Wolf Hall


Halloween is a wild, weird night in the lonely moorland towns of the north. It’s dark and cold, and cracks can open up in the fabric of the safest world.


Davey Bell has been trying to live safely. He’s struggled through a rough adolescence and has a decent job, a home of his own. He agrees to a meeting with his ex, even though Burdo got him into so much trouble in the past.

But Burdo has plans, armed robbery amongst them. When Davey recoils from his efforts at blackmail, Burdo swears he’ll track him down. There’s something inhuman about Burdo’s rage, and Davey panics and runs from him. The town is small, the darkness beyond it absolute. Davey has lived there all his life, but he takes a wrong turn on the moorland road and is suddenly lost.


It’s the first night of winter, and set to freeze hard. Not much chance of survival for a man without shelter, a man on the run from his past… Then Davey stumbles into the forest, and his fears of Burdo and the cold dissolve to nothing at the sound of deep, bestial growls.

The moon is full. Ancient moorland legends are coming to life in its silvery radiance. Out of the woodland steps a strange young man, and the snarling beasts fall back. He’s offering sanctuary, but at what price? He’s the most beautiful creature Davey has ever seen. If Davey follows him in fascination through the gateway of Wolf Hall, what secrets will unfold before the dawn?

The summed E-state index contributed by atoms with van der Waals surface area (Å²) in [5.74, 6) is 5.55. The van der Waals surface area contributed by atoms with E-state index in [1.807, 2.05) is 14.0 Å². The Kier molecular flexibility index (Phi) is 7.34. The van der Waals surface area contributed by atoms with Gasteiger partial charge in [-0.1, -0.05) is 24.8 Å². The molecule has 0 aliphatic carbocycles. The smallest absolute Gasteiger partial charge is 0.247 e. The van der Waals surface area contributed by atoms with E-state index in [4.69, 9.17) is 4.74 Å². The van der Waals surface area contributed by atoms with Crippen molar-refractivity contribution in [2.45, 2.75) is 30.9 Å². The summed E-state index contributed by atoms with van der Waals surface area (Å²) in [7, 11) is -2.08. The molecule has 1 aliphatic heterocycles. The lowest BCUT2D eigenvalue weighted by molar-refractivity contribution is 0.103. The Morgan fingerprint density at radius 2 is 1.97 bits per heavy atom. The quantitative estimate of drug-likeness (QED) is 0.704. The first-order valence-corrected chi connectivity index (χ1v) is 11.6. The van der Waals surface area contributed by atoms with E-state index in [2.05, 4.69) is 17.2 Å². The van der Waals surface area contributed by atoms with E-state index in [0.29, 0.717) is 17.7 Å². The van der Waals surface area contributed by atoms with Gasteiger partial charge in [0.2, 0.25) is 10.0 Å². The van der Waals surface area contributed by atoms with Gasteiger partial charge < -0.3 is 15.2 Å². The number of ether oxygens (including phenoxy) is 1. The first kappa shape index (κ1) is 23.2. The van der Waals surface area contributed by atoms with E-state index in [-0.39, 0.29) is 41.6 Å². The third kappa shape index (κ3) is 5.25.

The moon cleared the mist and sailed high. After a very long time, Davey realised that he wasn’t running. He wasn’t very fit. Hormones had lifted him out across the fields but now he was just down to muscle and bone. He was walking heavily, his breath scraping in his chest. His feet knocked frost out of the heather with each step. He hit a sweep of bracken and waded through it waist-deep, and it was like being part of a frost-pattern forming on glass. Emerging, he blundered on, until at the place where even bracken and heather couldn’t hang on and the hilltops were scoured by the wind to bare rock, he came to a shuddering halt.


He was lost. Somehow, within a couple of miles from the streets where he’d lived all his life, he’d crossed a horizon and entered an alien landscape. The hills were cresting in the wrong places, the valleys or hopes that gave all the little towns part of their name – with increasing irony according to how rundown and despairing they were – dipping at weird angles. Everything was bathed in pale radiance. The Blood Moon, this full moon was called, and Davey would never have understood how something so ethereal could have earned the name, except that his junior school had been scrupulously fair about comparative religions and given fair crack to everyone, even the Jehovah’s Witness minister and the authentic local witch. There were three harvest moons, she had explained. August then September for barley then wheat, and the third…